Wednesday, March 06, 2013

Assumption Corruption

A famous economics joke says it best: A physicist, a chemist and an economist are stranded on an island, with nothing to eat. A can of soup washes ashore. The physicist says, "Let’s smash the can open with a rock." The chemist says, "Let’s build a fire and heat the can first." The economist says, "Let’s assume that we have a can-opener..."

Though the above example is meant to be extreme, all economic models are based on underlying assumptions. They may pertain to variety of things such as the market structure, pricing mechanism, location, time lags, frictions, mathematical properties, etc., and they are used to simplify economic relationships.  An important assumption that drives many popular economic models is that of perfect information. In particular, models rely on the assumption that the prices of all goods and services are known.

As I was recently perusing the latest status updates of my Facebook friends, I noticed the following post: “How much do you pay a 14-year-old high school freshman as a mother’s helper a few days a week?”

As an economist, one might be inclined to quickly answer “whatever the market price is for that service!” However, it is clear from this post that that information is not actually known to the buyer.

While the internet has clearly helped to alleviate this information gap, it can still take time to gather all the relevant information necessary to make an informed decision. Sometimes, the cost of obtaining this information becomes so high that consumers decide not to research at all. For example, if you want to buy a hair dryer, a quick internet search may result in the same model offered at different stores for different prices, so you still wouldn’t know the relevant price for your needs without more digging.  

Even though the famous supply and demand model does not completely reflect the real world (since it assumes, among other things, that prices are known), this is not meant to imply that economic models are worthless. It would be impossible to model every detail of the “real world”; rather, it's important to make sure the assumptions are appropriate for what you are trying to analyze. For example, if you’re trying to model the effects of an increase in fuel price on consumers’ demand for SUVs, assuming perfect information for prices does not invalidate the results that it will decrease the demand for this good; it merely simplifies the model into something tractable. But in general, you’ll want to ask yourself the following questions when you examine an economic model: Are the assumptions of this model reasonable? Would changing the assumptions affect the result in a drastic way?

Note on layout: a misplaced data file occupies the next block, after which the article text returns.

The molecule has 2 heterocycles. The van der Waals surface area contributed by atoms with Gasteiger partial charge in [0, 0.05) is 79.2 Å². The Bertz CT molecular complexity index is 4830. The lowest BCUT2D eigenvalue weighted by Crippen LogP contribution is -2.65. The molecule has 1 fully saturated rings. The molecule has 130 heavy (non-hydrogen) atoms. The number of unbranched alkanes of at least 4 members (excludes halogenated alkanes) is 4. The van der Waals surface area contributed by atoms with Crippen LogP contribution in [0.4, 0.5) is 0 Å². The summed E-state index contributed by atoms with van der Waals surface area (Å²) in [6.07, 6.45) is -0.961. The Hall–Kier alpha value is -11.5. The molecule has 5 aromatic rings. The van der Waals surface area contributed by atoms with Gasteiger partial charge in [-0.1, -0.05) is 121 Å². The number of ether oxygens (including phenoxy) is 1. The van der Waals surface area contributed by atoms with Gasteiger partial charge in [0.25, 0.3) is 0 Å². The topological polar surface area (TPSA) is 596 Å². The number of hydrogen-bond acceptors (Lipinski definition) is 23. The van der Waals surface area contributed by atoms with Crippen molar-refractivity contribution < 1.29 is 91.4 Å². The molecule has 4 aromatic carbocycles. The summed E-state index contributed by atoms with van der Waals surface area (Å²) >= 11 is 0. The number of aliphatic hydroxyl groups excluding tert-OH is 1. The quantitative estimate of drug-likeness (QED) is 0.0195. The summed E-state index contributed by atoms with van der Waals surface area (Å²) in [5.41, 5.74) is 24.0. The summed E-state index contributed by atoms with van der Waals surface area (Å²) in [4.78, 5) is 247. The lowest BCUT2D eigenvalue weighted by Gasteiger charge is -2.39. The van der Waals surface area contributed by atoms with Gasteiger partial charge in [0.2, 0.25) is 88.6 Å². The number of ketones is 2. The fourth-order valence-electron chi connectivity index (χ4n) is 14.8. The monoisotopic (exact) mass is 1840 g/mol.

In short, be careful not to become a victim of assumption corruption, but don’t let fear of assumptions keep you away from using models at all either!

Discussion Questions

1. Another popular assumption is that agents act rationally and are utility-maximizers. How can this assumption still be valid in the presence of people volunteering their time or donating money?

2. Consider some other assumptions for the supply and demand model, such as price-taking behavior or the competitive hypothesis. How would relaxing those assumptions change the results of the model, if at all?

3. Why do we study economic models that don’t perfectly match our experience in the real world?

4. What are some other markets where the assumption of perfect information does not hold true in the real world?

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  • At 10:39 AM, April 23, 2013, Anonymous Anonymous said…

    the answer to the 1st question would be that the assumption does not hold true in every situation.people volunteering their time or donating money-is an exception.
    While economics provides assumptions it always gives valid exceptions as well.
    For example the inverse relation between price and demand does not always hold true at times of natural calamities.
    Well, only in a perfectly competitive market is a firm a price taker, that is a feature of the market.If we change the assumptions such as- perfect knowledge in the market etc, then we might find ourselves a different type of market altogether.It might become an oligopoly in that case the firm would no longer be a price taker.
    we study economic models that don’t perfectly match our experience in the real world, this is because even if they don't match completely they match quite a bit.
    The answer to the 4th would be monopolistic competition.Although i truly believe that even if the buyer doesn't have perfect know how about the market, the producers are actually well aware about the market and their competitions . So it is pretty much the fault of the consumer if he doesn't have full info.


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